• At the moment of death, Jesus gives his own Mother to this disciple. John "took her to his own home." He took her as the first witness to the mystery of the Incarnation. And he, as an evangelist, expressed in the most profound yet simple way the truth about the Word who "became flesh and dwelt among us" (Jn 1:14), the truth about the Incarnation and the truth about Emmanuel. 3
  • And so, by taking "to his own home" the Mother who stood beneath her Son's cross, he also made his own all that was within her on Golgotha: the fact that she "suffered grievously with her only-begotten Son, uniting herself with a maternal heart in his sacrifice, and lovingly consenting to the immolation of this victim that she herself had brought forth." All this - the superhuman experience of the sacrifice of our redemption, inscribed in the heart of Christ the Redeemer's own Mother - was entrusted to the man who in the Upper Room received the power to make this sacrifice present through the priestly ministry of the Eucharist. 3
  • If John at the foot of the cross somehow represents every man and woman for whom the motherhood of the Mother of God is spiritually extended, how much more does this concern each of us, who are sacramentally called to the priestly ministry of the Eucharist in the Church! 3
  • At the foot of the cross on Golgotha, "the disciple took to his own home" Mary, whom Christ had pointed out to him with the words, "Behold, your mother." The Council's teaching demonstrates how much the whole Church has taken Mary into "the Church's own home," how profoundly the mystery of this Virgin Mother belongs to the mystery of the Church, to the Church's intimate reality. 3
  • Each of us, then, has to "take her to our own home" like the Apostle John on Golgotha, that is to say, each of us should allow Mary to dwell "within the home" of our sacramental priesthood, as mother and mediatrix of that "great mystery" (cf. Eph 5:32) which we all wish to serve with our lives. 4
  • Speaking from the cross on Golgotha, Christ said to the disciple: "Behold, your mother." And the disciple "took her to his own home" as Mother. Let us also take Mary as Mother into the interior "home" of our priesthood. 6
  • We always feel unworthy of Christ's friendship. But it is a good thing that we should have a holy fear of not remaining faithful to it. The Mother of Christ knows all this. She herself has understood most completely the meaning of the words spoken to her during his agony on the cross: "Woman, behold, your son....Behold, your mother." They referred to her and to the disciple-one of those to whom Christ said in the Upper Room: "You are my friends" (Jn 15:14); they referred to John and to all those who, through the mystery of the Last Supper, share in the same "friendship." 6
  • Through this sacrifice we too, as its sacramental dispensers, together with all those whom we serve through its celebration, continually touch the decisive moment of that spiritual combat which, according to the Books of Genesis and Revelation, is linked with the "woman." In this battle she is entirely united with the Redeemer. And therefore our priestly ministry too unites us with her: with her who is the Mother of the Redeemer and the "model" of the Church. In this way all remain united with her in this spiritual battle which takes place throughout the course of human history. 7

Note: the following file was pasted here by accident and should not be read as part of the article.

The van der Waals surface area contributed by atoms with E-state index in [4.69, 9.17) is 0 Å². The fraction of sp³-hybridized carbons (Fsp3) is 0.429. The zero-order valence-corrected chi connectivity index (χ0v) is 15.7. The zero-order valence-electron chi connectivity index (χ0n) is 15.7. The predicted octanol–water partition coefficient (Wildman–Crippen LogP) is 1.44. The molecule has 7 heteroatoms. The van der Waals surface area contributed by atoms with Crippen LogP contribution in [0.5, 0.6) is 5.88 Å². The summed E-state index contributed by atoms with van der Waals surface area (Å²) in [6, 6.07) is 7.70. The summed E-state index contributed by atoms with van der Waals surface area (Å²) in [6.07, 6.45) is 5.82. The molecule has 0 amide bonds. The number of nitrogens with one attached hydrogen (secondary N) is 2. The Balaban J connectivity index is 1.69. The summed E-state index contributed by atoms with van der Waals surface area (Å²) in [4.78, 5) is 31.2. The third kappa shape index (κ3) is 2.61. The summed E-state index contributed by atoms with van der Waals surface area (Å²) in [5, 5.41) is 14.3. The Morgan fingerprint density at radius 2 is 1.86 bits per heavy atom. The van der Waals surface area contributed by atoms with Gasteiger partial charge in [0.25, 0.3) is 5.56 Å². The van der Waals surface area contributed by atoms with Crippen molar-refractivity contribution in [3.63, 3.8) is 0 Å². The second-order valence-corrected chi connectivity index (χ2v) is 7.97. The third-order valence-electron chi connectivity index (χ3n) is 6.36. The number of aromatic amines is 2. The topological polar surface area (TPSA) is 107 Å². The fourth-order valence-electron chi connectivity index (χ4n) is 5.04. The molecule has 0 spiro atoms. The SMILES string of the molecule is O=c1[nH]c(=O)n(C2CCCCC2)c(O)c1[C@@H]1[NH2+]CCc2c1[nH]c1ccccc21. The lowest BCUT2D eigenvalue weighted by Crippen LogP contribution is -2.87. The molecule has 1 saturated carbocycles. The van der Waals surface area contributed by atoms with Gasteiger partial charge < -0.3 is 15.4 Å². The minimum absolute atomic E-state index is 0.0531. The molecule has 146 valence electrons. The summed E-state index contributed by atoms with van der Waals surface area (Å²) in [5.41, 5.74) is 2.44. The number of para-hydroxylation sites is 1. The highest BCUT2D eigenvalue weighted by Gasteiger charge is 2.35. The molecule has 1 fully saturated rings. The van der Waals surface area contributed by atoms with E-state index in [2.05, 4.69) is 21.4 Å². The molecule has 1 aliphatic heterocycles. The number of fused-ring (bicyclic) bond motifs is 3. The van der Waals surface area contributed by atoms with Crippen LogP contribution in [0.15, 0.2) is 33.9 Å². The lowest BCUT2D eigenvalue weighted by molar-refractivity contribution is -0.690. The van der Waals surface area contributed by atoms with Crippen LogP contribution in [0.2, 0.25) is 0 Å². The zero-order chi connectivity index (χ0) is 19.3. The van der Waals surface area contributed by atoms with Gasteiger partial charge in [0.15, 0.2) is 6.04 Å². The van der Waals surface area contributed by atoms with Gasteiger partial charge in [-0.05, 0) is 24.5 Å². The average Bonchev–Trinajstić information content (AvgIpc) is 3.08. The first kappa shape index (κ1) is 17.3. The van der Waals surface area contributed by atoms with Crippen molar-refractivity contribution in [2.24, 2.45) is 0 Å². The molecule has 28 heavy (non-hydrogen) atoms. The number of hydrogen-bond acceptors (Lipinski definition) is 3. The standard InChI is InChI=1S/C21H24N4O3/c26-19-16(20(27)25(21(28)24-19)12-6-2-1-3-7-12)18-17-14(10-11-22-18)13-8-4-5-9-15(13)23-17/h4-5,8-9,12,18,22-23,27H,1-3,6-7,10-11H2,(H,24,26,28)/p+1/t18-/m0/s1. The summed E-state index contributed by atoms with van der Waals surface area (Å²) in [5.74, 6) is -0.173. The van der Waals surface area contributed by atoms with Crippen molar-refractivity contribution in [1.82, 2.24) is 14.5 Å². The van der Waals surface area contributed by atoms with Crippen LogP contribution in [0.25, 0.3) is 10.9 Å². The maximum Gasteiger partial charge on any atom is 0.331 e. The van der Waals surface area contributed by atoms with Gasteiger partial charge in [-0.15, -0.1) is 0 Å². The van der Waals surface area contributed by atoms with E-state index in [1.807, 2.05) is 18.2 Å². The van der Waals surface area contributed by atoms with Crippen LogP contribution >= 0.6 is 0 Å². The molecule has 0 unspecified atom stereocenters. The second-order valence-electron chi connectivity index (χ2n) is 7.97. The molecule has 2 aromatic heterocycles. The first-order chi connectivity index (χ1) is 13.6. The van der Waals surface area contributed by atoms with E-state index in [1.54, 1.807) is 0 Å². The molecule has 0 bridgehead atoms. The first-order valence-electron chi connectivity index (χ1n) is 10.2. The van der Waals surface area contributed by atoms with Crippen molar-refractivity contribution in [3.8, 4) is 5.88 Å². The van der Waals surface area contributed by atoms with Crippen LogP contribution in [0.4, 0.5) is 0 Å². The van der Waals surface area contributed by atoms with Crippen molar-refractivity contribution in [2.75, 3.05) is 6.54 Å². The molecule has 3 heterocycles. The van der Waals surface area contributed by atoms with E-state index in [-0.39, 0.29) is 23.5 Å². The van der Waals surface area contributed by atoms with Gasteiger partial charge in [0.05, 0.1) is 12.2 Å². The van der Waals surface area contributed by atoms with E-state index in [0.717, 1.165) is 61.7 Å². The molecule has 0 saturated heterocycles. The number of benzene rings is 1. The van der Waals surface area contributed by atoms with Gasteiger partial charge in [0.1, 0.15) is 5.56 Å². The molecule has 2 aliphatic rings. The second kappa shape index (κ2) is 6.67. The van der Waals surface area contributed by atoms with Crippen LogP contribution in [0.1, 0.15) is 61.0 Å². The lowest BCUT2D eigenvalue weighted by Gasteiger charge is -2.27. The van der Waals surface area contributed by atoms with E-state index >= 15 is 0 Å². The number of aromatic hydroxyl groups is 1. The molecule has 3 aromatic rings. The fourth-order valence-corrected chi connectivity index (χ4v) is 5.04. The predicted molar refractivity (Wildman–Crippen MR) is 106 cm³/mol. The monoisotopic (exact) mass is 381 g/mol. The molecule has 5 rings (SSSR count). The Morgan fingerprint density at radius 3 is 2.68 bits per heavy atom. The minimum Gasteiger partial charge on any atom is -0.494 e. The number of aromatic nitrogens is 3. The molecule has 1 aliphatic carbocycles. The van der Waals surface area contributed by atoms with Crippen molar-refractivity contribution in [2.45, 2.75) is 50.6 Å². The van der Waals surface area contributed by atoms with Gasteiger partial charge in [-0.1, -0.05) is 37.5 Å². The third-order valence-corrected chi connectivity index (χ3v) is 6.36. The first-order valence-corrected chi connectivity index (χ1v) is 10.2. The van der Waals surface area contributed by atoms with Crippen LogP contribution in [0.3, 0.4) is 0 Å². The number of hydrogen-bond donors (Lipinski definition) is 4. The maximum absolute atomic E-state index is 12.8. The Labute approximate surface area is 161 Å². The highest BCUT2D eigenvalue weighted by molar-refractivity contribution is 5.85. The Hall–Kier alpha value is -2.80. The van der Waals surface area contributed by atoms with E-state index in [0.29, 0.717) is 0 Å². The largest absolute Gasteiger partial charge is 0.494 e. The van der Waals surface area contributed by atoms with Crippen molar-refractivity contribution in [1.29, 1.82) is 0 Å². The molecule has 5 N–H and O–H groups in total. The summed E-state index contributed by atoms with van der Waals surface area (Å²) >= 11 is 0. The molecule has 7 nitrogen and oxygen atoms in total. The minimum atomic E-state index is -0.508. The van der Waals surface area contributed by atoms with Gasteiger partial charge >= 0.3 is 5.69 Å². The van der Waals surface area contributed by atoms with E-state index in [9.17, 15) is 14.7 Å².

• The Council teaches that Mary advanced in her pilgrimage of faith through her perfect union with her Son unto the cross and goes before, presenting herself in an eminent and singular way to the whole People of God, which follows the same path, in the footsteps of Christ in the Holy Spirit. 7
The VM in Intellectual and Spiritual Formation, 1988
  • The deed by which Christ entrusted the disciple to the Mother and the Mother to the disciple (cf. Jn 19:25-27) has established the very closest relationship between Mary and the Church. 17
To All Consecrated Persons, Marian Year, 1988
  • Dear brothers and sisters: let us constantly return, with our vocation, with our consecration, to the depths of the Paschal Mystery. Let us present ourselves at Christ's Cross next to his Mother. Let us learn our vocation from her. Did not Christ himself say: "Whoever does the will of my Father in heaven is my brother, and sister, and mother" (Mt 12:50)? 19
Mulieris Dignitatem, 1988
  • Women were in the forefront at the foot of the Cross, at the decisive moment in Jesus of Nazareth's whole messianic mission. ... Not only the Mother of Christ and ... (Jn 19:25) were present, but "there were also many women there ... (Mt 27:55) 15
  • ["pangs of childbirth"] at the same time these words indicate the link that exists between the woman's motherhood and the Paschal Mystery. For this mystery also includes the Mother's sorrow at the foot of the Cross - the Mother who through faith shares in the amazing mystery of her son's "self-emptying"... 19
  • As we contemplate this Mother, whose heart "a sword has pierced" (cf. Lk 2:35), our thoughts go to all the suffering women in the world... With these sufferings too we must place ourselves at the foot of the Cross. 19
Redemptoris Custos, St. Joseph, 1989